An extract from brown algae – seaweed – could give rechargeable lithium-ion batteries a boost by allowing silicon nanopowder to be used as a high-capacity alternative to graphite electrodes. The potential improvement is almost an order of magnitude boost, the researchers say.
Fluorine in organic chemistry is an important topic across the synthetic pharmaceutical, agrochemical and materials areas because switching out hydrogen atoms selectivity for this element allows chemists to tune the reactivity of specific groups within a given molecule.
Now, chemists in Switzerland have turned to fluorine to help them make specific carbon-carbon bonds. The formation of C-C bonds is one of the most important steps in organic chemistry for the construction of complex molecules from simpler sub-units. Perhaps most important among the tools for building C-C bonds is the Friedel-Crafts reaction. It involves an attack on a carbocation-type substrate generated by a Lewis acid by the electron-rich pi-clouds of aromatic rings leading to an alkylated or acylated version of the aromatic ring.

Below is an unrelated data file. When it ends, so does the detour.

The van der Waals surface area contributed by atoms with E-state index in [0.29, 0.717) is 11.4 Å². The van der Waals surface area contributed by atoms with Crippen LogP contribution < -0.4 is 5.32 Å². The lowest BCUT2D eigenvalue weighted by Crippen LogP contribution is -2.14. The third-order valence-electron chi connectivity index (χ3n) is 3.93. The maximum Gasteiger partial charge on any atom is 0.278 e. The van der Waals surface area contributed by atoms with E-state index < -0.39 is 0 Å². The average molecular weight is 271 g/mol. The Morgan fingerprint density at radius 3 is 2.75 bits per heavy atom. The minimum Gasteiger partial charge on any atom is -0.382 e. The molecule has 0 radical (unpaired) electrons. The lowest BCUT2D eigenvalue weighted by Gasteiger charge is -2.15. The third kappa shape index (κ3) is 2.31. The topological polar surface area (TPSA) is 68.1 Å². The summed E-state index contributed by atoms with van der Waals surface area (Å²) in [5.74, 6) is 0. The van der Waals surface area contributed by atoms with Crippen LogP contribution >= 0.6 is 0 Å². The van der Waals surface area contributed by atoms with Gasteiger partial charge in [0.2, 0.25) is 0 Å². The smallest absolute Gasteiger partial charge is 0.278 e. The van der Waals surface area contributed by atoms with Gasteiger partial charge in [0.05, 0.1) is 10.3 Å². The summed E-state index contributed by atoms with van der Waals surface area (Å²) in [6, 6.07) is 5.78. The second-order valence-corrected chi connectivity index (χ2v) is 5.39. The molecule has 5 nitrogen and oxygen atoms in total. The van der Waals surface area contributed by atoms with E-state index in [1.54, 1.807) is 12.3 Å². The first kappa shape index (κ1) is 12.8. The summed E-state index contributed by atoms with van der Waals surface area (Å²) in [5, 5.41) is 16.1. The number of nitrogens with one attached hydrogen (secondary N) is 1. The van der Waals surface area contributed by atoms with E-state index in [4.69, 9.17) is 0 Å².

A complete field within organometallic chemistry has emerged to support the Friedel-Crafts C-C endeavor. However, the instability of the phenyl ion means that coupling aromatic group to aromatic group using this chemistry has until now required a range of metal-mediated approaches. Jay Siegel and his colleagues at the University of Zürich hoped to simplify the schemes and avoid the need to use often expensive metal catalysts.